5 ways to avoid dangerous toys
Are you killing your kids? If you read the news or this blog, apparently most of us are one bad purchase away from doing just that without knowing it. Whether it’s lead-contaminated paint or date-rape dots or collapsing toy shelves, toys – of all things – have become a source of serious concern for parents.
So what can a parent do? Try running through this simple checklist before buying a toy:
- Does the toy have batteries or moving parts? Batteries are toxic. Noise-producing toys stifle the imagination and annoy parents and other adults who have to listen to repetitive beeps and shrieks. Steer clear of electronic toys.
- Skip the plastics. As a general rule, plastic toys are made from plastic for one reason: cost containment. Plastic is a cheap material, and toy companies are already squeezed by licensing and manufacturing costs. Seeking out toys made from non-plastic materials (wood, in particular) is difficult. I have spent a long time in Toys R Us looking for non-plastic toys for our son. They are out there, though. Melissa & Doug toys are (for the most part) non-plastic toys that can be found at major retail stores.
- Think twice before buying a brand instead of a toy. Branding is the primary selling point for toys. If you don’t believe me, go to a toystore and tell me how many toys you can find which are NOT associated with a television show, a movie or a musical group. These toys are often created with the intention of reinforcing the child’s desire to buy more toys branded in the same way rather than creating an educational experience. Many of the branded toys are built cheap and fast in countries with questionable safety standards. Buying non-branded toys does not guarantee safety, but many of them are made with more care to compete with the Dora and Buzz Lightyear and Finding Nemo toys.
- Do your homework! Most of the recent recalls were from, frankly, cheap toys or toys of questionable quality. You can consult the Consumer Product Safety Commission or the U.S. PIRG, the federation of state Public Interest Research Groups (PIRGs) who maintain a website on toy safety.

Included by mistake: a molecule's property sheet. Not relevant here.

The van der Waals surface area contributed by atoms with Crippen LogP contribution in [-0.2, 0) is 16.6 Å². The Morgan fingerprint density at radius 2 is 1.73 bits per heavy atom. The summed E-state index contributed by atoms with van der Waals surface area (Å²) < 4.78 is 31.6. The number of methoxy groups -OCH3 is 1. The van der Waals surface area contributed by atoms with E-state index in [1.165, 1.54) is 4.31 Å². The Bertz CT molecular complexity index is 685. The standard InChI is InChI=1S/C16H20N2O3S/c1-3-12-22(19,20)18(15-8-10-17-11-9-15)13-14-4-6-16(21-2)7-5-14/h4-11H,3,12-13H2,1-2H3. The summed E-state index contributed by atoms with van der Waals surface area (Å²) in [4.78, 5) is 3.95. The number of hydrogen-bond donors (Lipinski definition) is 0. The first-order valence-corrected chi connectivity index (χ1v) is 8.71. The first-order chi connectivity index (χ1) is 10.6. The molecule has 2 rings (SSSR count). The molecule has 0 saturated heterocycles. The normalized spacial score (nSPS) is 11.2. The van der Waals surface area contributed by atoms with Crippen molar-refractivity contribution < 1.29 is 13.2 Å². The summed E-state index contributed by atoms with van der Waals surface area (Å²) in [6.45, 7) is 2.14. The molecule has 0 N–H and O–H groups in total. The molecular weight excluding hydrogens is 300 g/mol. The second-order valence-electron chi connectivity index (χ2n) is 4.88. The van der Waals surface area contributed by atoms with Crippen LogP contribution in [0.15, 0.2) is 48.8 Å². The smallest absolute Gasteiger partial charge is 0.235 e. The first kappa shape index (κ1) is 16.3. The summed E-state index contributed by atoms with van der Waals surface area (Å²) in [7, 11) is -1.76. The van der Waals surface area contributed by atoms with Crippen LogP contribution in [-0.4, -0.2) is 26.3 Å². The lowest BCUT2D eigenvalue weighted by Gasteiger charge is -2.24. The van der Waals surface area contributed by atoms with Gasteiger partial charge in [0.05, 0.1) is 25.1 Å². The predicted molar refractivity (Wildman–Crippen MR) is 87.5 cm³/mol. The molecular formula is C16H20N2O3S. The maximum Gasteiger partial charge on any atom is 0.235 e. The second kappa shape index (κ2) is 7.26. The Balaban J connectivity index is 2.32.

- Keep it simple! You will often hear parents laughingly talk about how their children pass by all of the fancy beeping whirling toys to bang on a pot with a wooden spoon or throw a tennis ball endlessly. This is simple, straightforward advice: despite what you may think, your children don’t need a lot of fancy toys. Simple toys like building blocks and simple dolls and wooden cars are going to be the best for your child, both educationally and in terms of safety. They inspire imagination and creativity and at the same time are not usually made from toxic materials and do not contain poisonous batteries or small moving parts.
Just use common sense and avoid buying anything that your instincts tell you that you shouldn’t. Run through the list above, and remember: children can play with anything and have fun, but only YOU can determine what’s safe!
I don’t agree with everything Brip Blap says, but he makes some very good points. For example, we’ve found that most wooden toys (including Melissa & Doug, which he mentioned) just aren’t interesting enough for Alex. But I avoid all toys in the dollar section at Target, since the risk that something so cheap is contaminated seems so great. And, in fact, for the holidays, we’ve asked for Lego Duplo sets to encourage the imagination and creativity that come naturally to Alex already. – Cathy